KENNETH TURAN, BYLINE: The cargo ship Alabama is headed down the east coast of Africa when Captain Richard Phillips, played by Tom Hanks, sees something no captain in these waters wants to see.

(SOUNDBITE OF MOVIE, "CAPTAIN PHILLIPS")

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StoryCorps
1:59 am
Fri October 11, 2013

A Grandmother, Her Grandson And Fitting In — Together

Barbara Handelsman, 80, and her grandson Aaron Handelsman, 20 — birds of a feather.
StoryCorps

Originally published on Fri October 11, 2013 10:52 am

Growing up, Barbara Handelsman often felt out of step with her family.

"When I was really little, I thought my sister always had all the power because she was pudgy and cute, where I had all elbows and knees," Barbara says. "I was so shy. I had no idea how to be the popular kid, and so I felt incompetent when it came to trying to be an A+ anything."

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Around the Nation
1:58 am
Fri October 11, 2013

The Shutdown News Isn't All Bad For A Few American Indian Tribes

Mariluisa and Andrea Caricchia traveled 6,000 miles from Italy to spend their honeymoon at the Grand Canyon. Instead, they are exploring tribal land.
Laurel Morales KJZZ

Originally published on Fri October 11, 2013 10:16 am

Grand Canyon National Park is closed for the government shutdown, but tourists determined to see it can take in views from reservation land. The Hualapai Tribe owns Grand Canyon West, where visitors can venture onto a Plexiglas horseshoe walkway that stretches out over the chasm below.

On the east side of the Grand Canyon, visitors are flocking to the Navajo Nation, where Nita Rodriguez gives a tour.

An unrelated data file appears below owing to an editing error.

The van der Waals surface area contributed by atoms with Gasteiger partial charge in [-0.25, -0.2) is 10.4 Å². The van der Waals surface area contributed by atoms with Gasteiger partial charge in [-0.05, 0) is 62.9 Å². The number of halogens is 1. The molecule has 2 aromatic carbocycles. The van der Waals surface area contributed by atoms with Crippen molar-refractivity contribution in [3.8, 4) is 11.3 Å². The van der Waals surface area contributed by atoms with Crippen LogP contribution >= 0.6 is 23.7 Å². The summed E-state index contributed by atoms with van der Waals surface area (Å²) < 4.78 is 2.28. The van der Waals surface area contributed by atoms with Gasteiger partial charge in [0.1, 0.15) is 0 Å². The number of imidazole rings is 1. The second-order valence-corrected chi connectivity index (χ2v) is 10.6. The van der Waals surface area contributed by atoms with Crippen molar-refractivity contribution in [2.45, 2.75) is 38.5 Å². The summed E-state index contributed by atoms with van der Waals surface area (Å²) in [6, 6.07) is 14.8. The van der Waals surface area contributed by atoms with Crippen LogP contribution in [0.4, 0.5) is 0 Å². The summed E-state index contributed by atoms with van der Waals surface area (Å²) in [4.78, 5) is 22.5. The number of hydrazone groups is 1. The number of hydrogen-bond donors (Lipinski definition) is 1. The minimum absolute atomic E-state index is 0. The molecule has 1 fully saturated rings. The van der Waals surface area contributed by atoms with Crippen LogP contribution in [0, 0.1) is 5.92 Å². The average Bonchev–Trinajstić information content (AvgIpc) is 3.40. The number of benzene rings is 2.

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All Tech Considered
1:57 am
Fri October 11, 2013

3-D Printing A Masterwork For Your Living Room

Cosmo Wenman generated this 3-D model of the Ares Borghese, based on hundreds of photos, from the Basel Sculpture Hall. Wenman publishes the scans online, so that anyone can use them to 3-D print a replica of the masterpiece.
Courtesy of Cosmo Wenman

Originally published on Fri October 11, 2013 11:22 am

You may never be able to get to Italy to see Michelangelo's David — but advances in 3-D printing technology are making it possible for you to create an almost perfect replica.

It's an idea that Cosmo Wenman is hoping will catch on. He's pushing the edges of how 3-D printing can be used to make classic works accessible.

I followed Wenman on an excursion to the Cantor Center for Visual Arts at Stanford University. These days, a lot of museums let people take photos of art, and Wenman takes a lot of them.

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Author Interviews
1:56 am
Fri October 11, 2013

At 75 She's Doing Fine; Kids Still Love Their 'Madeline'

Originally published on Fri October 11, 2013 10:31 am

Madeline may be about to celebrate her 75th birthday next year, but the beloved little girl never seems to grow up. After more than seven decades she's still having adventures donned in her coat and big yellow hat with a ribbon down the back.

Readers were first introduced to Madeline in 1939 by author and artist Ludwig Bemelmans. He would go on to write a series of stories that each began in the same way:

In an old house in Paris
That was covered in vines
Lived twelve little girls in two straight lines.